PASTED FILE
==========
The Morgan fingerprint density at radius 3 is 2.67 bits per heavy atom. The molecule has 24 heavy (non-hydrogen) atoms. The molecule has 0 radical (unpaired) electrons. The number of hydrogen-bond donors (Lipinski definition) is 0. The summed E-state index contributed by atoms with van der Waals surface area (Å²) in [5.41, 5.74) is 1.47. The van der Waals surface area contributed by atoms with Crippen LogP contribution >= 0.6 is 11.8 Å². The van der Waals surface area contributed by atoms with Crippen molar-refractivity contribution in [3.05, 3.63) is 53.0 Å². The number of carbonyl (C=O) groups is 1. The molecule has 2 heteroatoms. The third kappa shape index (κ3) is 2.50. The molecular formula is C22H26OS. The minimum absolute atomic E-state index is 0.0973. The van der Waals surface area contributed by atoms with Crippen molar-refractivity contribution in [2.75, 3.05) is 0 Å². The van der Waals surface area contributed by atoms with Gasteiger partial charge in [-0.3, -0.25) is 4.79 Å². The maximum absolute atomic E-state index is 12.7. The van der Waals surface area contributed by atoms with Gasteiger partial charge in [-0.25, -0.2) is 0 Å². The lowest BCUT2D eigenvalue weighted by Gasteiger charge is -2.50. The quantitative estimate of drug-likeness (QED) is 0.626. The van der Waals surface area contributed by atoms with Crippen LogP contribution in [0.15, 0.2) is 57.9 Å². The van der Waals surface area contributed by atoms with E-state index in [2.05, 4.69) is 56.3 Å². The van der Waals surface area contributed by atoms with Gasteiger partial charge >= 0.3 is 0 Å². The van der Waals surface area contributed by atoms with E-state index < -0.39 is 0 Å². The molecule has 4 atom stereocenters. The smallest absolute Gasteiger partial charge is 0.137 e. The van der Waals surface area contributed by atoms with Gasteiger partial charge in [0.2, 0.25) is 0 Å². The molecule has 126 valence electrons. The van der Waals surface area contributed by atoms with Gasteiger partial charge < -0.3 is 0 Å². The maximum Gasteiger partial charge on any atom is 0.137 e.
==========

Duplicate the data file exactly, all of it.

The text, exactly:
The Morgan fingerprint density at radius 3 is 2.67 bits per heavy atom. The molecule has 24 heavy (non-hydrogen) atoms. The molecule has 0 radical (unpaired) electrons. The number of hydrogen-bond donors (Lipinski definition) is 0. The summed E-state index contributed by atoms with van der Waals surface area (Å²) in [5.41, 5.74) is 1.47. The van der Waals surface area contributed by atoms with Crippen LogP contribution >= 0.6 is 11.8 Å². The van der Waals surface area contributed by atoms with Crippen molar-refractivity contribution in [3.05, 3.63) is 53.0 Å². The number of carbonyl (C=O) groups is 1. The molecule has 2 heteroatoms. The third kappa shape index (κ3) is 2.50. The molecular formula is C22H26OS. The minimum absolute atomic E-state index is 0.0973. The van der Waals surface area contributed by atoms with Crippen molar-refractivity contribution in [2.75, 3.05) is 0 Å². The van der Waals surface area contributed by atoms with Gasteiger partial charge in [-0.3, -0.25) is 4.79 Å². The maximum absolute atomic E-state index is 12.7. The van der Waals surface area contributed by atoms with Gasteiger partial charge in [-0.25, -0.2) is 0 Å². The lowest BCUT2D eigenvalue weighted by Gasteiger charge is -2.50. The quantitative estimate of drug-likeness (QED) is 0.626. The van der Waals surface area contributed by atoms with Crippen LogP contribution in [0.15, 0.2) is 57.9 Å². The van der Waals surface area contributed by atoms with E-state index in [2.05, 4.69) is 56.3 Å². The van der Waals surface area contributed by atoms with Gasteiger partial charge >= 0.3 is 0 Å². The van der Waals surface area contributed by atoms with E-state index < -0.39 is 0 Å². The molecule has 4 atom stereocenters. The smallest absolute Gasteiger partial charge is 0.137 e. The van der Waals surface area contributed by atoms with Gasteiger partial charge in [0.2, 0.25) is 0 Å². The molecule has 126 valence electrons. The van der Waals surface area contributed by atoms with Gasteiger partial charge < -0.3 is 0 Å². The maximum Gasteiger partial charge on any atom is 0.137 e.